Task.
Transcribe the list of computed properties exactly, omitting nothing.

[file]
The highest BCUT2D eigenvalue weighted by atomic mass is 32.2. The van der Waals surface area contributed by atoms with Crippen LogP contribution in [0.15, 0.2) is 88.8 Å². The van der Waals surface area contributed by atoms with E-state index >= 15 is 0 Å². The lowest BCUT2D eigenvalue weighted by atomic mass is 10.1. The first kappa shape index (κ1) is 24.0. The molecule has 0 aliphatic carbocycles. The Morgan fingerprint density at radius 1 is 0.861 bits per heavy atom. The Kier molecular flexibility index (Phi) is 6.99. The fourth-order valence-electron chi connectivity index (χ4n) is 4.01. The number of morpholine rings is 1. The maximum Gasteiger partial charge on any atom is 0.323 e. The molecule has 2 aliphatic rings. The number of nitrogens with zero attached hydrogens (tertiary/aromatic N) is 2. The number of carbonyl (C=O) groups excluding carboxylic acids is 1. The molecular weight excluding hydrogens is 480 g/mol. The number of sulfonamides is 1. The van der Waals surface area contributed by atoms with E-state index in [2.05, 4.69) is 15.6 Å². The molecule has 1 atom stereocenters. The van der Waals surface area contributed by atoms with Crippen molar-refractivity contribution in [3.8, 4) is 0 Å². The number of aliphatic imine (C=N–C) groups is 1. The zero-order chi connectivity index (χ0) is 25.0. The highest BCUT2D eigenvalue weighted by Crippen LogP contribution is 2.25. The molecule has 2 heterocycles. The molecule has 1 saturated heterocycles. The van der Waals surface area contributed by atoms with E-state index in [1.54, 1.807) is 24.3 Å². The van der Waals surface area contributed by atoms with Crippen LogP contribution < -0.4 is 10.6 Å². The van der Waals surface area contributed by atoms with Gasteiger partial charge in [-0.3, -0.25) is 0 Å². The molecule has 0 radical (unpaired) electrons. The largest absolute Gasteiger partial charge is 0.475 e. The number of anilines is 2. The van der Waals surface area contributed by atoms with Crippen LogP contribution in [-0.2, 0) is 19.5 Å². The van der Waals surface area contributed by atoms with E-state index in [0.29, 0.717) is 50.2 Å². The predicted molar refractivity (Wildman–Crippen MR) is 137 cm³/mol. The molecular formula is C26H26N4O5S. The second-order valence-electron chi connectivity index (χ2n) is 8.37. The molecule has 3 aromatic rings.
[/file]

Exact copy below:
The highest BCUT2D eigenvalue weighted by atomic mass is 32.2. The van der Waals surface area contributed by atoms with Crippen LogP contribution in [0.15, 0.2) is 88.8 Å². The van der Waals surface area contributed by atoms with E-state index >= 15 is 0 Å². The lowest BCUT2D eigenvalue weighted by atomic mass is 10.1. The first kappa shape index (κ1) is 24.0. The molecule has 0 aliphatic carbocycles. The Morgan fingerprint density at radius 1 is 0.861 bits per heavy atom. The Kier molecular flexibility index (Phi) is 6.99. The fourth-order valence-electron chi connectivity index (χ4n) is 4.01. The number of morpholine rings is 1. The maximum Gasteiger partial charge on any atom is 0.323 e. The molecule has 2 aliphatic rings. The number of nitrogens with zero attached hydrogens (tertiary/aromatic N) is 2. The number of carbonyl (C=O) groups excluding carboxylic acids is 1. The molecular weight excluding hydrogens is 480 g/mol. The number of sulfonamides is 1. The van der Waals surface area contributed by atoms with E-state index in [2.05, 4.69) is 15.6 Å². The molecule has 1 atom stereocenters. The van der Waals surface area contributed by atoms with Crippen molar-refractivity contribution in [3.8, 4) is 0 Å². The number of aliphatic imine (C=N–C) groups is 1. The zero-order chi connectivity index (χ0) is 25.0. The highest BCUT2D eigenvalue weighted by Crippen LogP contribution is 2.25. The molecule has 2 heterocycles. The molecule has 1 saturated heterocycles. The van der Waals surface area contributed by atoms with E-state index in [1.54, 1.807) is 24.3 Å². The van der Waals surface area contributed by atoms with Crippen LogP contribution < -0.4 is 10.6 Å². The van der Waals surface area contributed by atoms with Gasteiger partial charge in [-0.3, -0.25) is 0 Å². The molecule has 0 radical (unpaired) electrons. The largest absolute Gasteiger partial charge is 0.475 e. The number of anilines is 2. The van der Waals surface area contributed by atoms with Crippen LogP contribution in [-0.2, 0) is 19.5 Å². The van der Waals surface area contributed by atoms with E-state index in [0.29, 0.717) is 50.2 Å². The predicted molar refractivity (Wildman–Crippen MR) is 137 cm³/mol. The molecular formula is C26H26N4O5S. The second-order valence-electron chi connectivity index (χ2n) is 8.37. The molecule has 3 aromatic rings.